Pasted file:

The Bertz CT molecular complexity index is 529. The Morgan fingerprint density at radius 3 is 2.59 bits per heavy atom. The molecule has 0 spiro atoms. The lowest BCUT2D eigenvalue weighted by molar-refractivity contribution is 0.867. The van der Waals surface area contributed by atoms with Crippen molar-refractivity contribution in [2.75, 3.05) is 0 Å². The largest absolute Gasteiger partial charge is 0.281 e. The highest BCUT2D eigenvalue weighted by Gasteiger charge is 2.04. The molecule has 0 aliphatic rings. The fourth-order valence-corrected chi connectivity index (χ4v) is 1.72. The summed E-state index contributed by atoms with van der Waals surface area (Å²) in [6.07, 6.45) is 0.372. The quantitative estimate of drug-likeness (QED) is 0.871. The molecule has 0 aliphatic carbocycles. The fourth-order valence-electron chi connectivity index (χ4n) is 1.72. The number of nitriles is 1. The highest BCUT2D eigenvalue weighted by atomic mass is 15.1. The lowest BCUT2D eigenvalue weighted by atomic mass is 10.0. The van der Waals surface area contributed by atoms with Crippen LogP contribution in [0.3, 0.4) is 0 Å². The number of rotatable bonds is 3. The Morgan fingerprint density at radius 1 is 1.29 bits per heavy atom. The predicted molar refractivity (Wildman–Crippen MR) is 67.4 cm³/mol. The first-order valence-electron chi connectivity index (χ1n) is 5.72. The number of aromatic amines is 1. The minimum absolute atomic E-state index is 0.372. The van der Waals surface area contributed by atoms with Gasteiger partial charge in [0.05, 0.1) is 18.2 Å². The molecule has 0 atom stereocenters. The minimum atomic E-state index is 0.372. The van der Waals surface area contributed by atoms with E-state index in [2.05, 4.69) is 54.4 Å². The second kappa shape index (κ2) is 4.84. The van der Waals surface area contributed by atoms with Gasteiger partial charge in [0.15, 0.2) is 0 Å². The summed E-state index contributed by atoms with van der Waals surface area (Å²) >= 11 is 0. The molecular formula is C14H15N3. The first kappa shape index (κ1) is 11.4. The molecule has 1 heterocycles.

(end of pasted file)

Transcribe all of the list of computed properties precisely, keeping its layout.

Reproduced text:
The Bertz CT molecular complexity index is 529. The Morgan fingerprint density at radius 3 is 2.59 bits per heavy atom. The molecule has 0 spiro atoms. The lowest BCUT2D eigenvalue weighted by molar-refractivity contribution is 0.867. The van der Waals surface area contributed by atoms with Crippen molar-refractivity contribution in [2.75, 3.05) is 0 Å². The largest absolute Gasteiger partial charge is 0.281 e. The highest BCUT2D eigenvalue weighted by Gasteiger charge is 2.04. The molecule has 0 aliphatic rings. The fourth-order valence-corrected chi connectivity index (χ4v) is 1.72. The summed E-state index contributed by atoms with van der Waals surface area (Å²) in [6.07, 6.45) is 0.372. The quantitative estimate of drug-likeness (QED) is 0.871. The molecule has 0 aliphatic carbocycles. The fourth-order valence-electron chi connectivity index (χ4n) is 1.72. The number of nitriles is 1. The highest BCUT2D eigenvalue weighted by atomic mass is 15.1. The lowest BCUT2D eigenvalue weighted by atomic mass is 10.0. The van der Waals surface area contributed by atoms with Crippen LogP contribution in [0.3, 0.4) is 0 Å². The number of rotatable bonds is 3. The Morgan fingerprint density at radius 1 is 1.29 bits per heavy atom. The predicted molar refractivity (Wildman–Crippen MR) is 67.4 cm³/mol. The first-order valence-electron chi connectivity index (χ1n) is 5.72. The number of aromatic amines is 1. The minimum absolute atomic E-state index is 0.372. The van der Waals surface area contributed by atoms with Gasteiger partial charge in [0.05, 0.1) is 18.2 Å². The molecule has 0 atom stereocenters. The minimum atomic E-state index is 0.372. The van der Waals surface area contributed by atoms with E-state index in [2.05, 4.69) is 54.4 Å². The second kappa shape index (κ2) is 4.84. The van der Waals surface area contributed by atoms with Gasteiger partial charge in [0.15, 0.2) is 0 Å². The summed E-state index contributed by atoms with van der Waals surface area (Å²) >= 11 is 0. The molecular formula is C14H15N3. The first kappa shape index (κ1) is 11.4. The molecule has 1 heterocycles.